maintains his advice. After church the next day, the unhappy man writes to the lawyer
putting his affairs in his hands: ‘[w]ithout the slightest hesitation he gave him authority to
act as he thought best’.1
And there it is: the entire life of a courtroom encapsulated in one scene. The litigants
who want something, the law that stands in their way, and facts that can be manipulated,
misstated and lied about in order to achieve what people see as fair for them, as right for
their cause. And then there is what lawyers call the other side, the defendant or the
plaintiff, the applicant or the respondent, who oppose each other and who may not in
our age be subject to the religious scruples that make Karenin hesitate, but who battle to
make facts fit into the definitions that circumscribe the law and allow courts to make
rulings so binding that people may lose liberty or property and find deep unhappiness in
substantial measure. Even without the outcome that ultimately defines Anna Karenina’s
tragedy, every resort to litigation is a deadly business undertaken for the most serious of
reasons. Putting aside paranoid self-represented litigants who join in their cases every
court official and government minister whom they imagine has wronged them, the
litigant for amusement’s sake portrayed by Arthur Conan Doyle in The Hound of the
Baskervilles does not exist.2 The stakes are too high. ‘War is deception’, so they say,3 and
no one resorts to law without some measure of the sense of siege that admits of no other
recourse than the assault on real or imagined injustice that the law allows them.
But, it is wrong to imagine the law courts only as places of deception. Courts are tasked
with searching out untruth and not affirming it and with righting wrongs and not
affirming them. Many ringing pronouncements have been made that justice is at the heart
of any legal system. While many would agree with Socrates’ pronouncement that
adherence to justice leads us to follow better and happier lives,4 no judge would be wise
to forget what the unhappy Job pointed out:5 that the wicked prosper, that no one
reproaches them for their sins and that thousands join in the funeral processions of evil men
to their well-guarded tombs, where even the earth lies gently over their bodies.6 While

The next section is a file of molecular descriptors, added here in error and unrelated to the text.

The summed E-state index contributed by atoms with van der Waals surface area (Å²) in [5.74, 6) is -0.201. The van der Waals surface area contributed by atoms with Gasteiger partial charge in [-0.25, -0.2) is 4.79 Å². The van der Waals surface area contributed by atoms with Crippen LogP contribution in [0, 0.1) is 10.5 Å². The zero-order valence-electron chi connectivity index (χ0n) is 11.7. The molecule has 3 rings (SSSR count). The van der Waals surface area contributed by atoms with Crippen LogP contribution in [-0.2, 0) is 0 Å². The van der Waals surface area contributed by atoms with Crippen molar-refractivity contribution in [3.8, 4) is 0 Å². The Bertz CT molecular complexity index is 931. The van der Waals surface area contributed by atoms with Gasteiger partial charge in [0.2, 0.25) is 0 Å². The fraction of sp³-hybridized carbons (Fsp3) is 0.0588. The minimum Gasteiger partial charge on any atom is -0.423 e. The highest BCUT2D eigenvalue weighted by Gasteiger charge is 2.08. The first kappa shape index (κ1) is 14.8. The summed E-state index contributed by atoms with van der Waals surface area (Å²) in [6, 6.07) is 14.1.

justice is the aim of every legal proceeding, truth is the object of every judicial exercise.
The relationship between truth, justice and law is unavoidable. You cannot have one
without the other. John Rawls views justice as ‘the first virtue of social institutions’, with
the requirement that laws and institutions, ‘no matter how efficient and well-arranged’, be
reformed or abolished if they are unjust.7 Truth and justice are linked, with both
described as the ‘first virtues of human activities’, and thus uncompromising.8
In Rawls’ development of his core concept of justice as fairness, he considered that
imperfect procedural justice was ‘exemplified by a criminal trial’, the trial itself being
‘framed to search for and to establish the truth’.9 In his view, perfect procedural justice
was rare ‘if not impossible’ to achieve,10 considering that it seems impossible because
legal rules cannot be designed to ‘always lead to the correct result.’ In this way, there may
1 Lev Nikolayevich Tolstoy, Anna Karenina (Signet Classics 2002) part 4 chapters 1 to 8.
2 Arthur Conan Doyle, The Hound of the Baskervilles (Penguin Classics 2012) chapter 8.
3 Sun Tzu, The Art of War (Pax Librorum 2009) chapter 1.
4 Plato, The Republic (Penguin Classics 2007).
5 Job 21: 27-33.
6 ibid. To state otherwise is to lie: deceit is no comfort, he proclaims.
7 John Rawls, A Theory of Justice (Harvard University Press 1971) 3.
8 Rawls (n 7) 4.
9 Rawls (n 7) 74.
10 Rawls (n 7) 74.